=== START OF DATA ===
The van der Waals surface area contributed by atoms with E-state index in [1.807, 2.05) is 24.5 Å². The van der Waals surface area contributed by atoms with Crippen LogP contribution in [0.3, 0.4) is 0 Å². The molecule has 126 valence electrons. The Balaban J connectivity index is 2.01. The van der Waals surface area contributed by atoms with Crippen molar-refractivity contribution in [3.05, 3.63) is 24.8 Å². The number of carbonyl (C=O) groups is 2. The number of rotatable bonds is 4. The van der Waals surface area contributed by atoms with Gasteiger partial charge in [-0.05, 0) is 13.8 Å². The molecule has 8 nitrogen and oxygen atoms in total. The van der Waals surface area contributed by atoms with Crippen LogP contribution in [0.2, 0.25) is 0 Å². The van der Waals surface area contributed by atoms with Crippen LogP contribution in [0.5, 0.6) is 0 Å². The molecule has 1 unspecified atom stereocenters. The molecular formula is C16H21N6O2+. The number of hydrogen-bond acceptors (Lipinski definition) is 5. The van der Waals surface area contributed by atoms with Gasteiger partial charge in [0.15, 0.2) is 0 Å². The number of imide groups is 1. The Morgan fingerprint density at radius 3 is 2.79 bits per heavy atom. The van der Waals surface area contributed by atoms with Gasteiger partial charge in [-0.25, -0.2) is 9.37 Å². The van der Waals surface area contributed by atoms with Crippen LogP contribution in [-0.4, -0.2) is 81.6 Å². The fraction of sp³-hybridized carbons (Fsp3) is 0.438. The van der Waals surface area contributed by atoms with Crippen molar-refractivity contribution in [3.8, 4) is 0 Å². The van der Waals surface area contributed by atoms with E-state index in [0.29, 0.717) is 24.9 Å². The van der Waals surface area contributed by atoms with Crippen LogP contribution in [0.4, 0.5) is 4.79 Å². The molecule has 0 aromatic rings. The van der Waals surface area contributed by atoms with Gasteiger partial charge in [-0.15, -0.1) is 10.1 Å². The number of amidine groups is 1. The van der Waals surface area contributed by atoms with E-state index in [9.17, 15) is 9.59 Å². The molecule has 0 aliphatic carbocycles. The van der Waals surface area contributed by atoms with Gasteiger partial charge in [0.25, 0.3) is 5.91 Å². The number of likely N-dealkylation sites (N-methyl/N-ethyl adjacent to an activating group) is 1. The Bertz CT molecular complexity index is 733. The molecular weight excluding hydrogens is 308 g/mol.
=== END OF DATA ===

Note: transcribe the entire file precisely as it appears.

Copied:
The van der Waals surface area contributed by atoms with E-state index in [1.807, 2.05) is 24.5 Å². The van der Waals surface area contributed by atoms with Crippen LogP contribution in [0.3, 0.4) is 0 Å². The molecule has 126 valence electrons. The Balaban J connectivity index is 2.01. The van der Waals surface area contributed by atoms with Crippen molar-refractivity contribution in [3.05, 3.63) is 24.8 Å². The number of carbonyl (C=O) groups is 2. The number of rotatable bonds is 4. The van der Waals surface area contributed by atoms with Gasteiger partial charge in [-0.05, 0) is 13.8 Å². The molecule has 8 nitrogen and oxygen atoms in total. The van der Waals surface area contributed by atoms with Crippen LogP contribution in [0.2, 0.25) is 0 Å². The van der Waals surface area contributed by atoms with Crippen LogP contribution in [0.5, 0.6) is 0 Å². The molecule has 1 unspecified atom stereocenters. The molecular formula is C16H21N6O2+. The number of hydrogen-bond acceptors (Lipinski definition) is 5. The van der Waals surface area contributed by atoms with Gasteiger partial charge in [0.15, 0.2) is 0 Å². The number of imide groups is 1. The Morgan fingerprint density at radius 3 is 2.79 bits per heavy atom. The van der Waals surface area contributed by atoms with Gasteiger partial charge in [-0.25, -0.2) is 9.37 Å². The van der Waals surface area contributed by atoms with Crippen LogP contribution in [-0.4, -0.2) is 81.6 Å². The fraction of sp³-hybridized carbons (Fsp3) is 0.438. The van der Waals surface area contributed by atoms with Crippen molar-refractivity contribution in [3.8, 4) is 0 Å². The van der Waals surface area contributed by atoms with E-state index in [0.29, 0.717) is 24.9 Å². The van der Waals surface area contributed by atoms with Crippen LogP contribution in [0.4, 0.5) is 4.79 Å². The molecule has 0 aromatic rings. The van der Waals surface area contributed by atoms with Gasteiger partial charge in [-0.15, -0.1) is 10.1 Å². The number of amidine groups is 1. The van der Waals surface area contributed by atoms with E-state index in [9.17, 15) is 9.59 Å². The molecule has 0 aliphatic carbocycles. The van der Waals surface area contributed by atoms with Gasteiger partial charge in [0.25, 0.3) is 5.91 Å². The number of likely N-dealkylation sites (N-methyl/N-ethyl adjacent to an activating group) is 1. The Bertz CT molecular complexity index is 733. The molecular weight excluding hydrogens is 308 g/mol.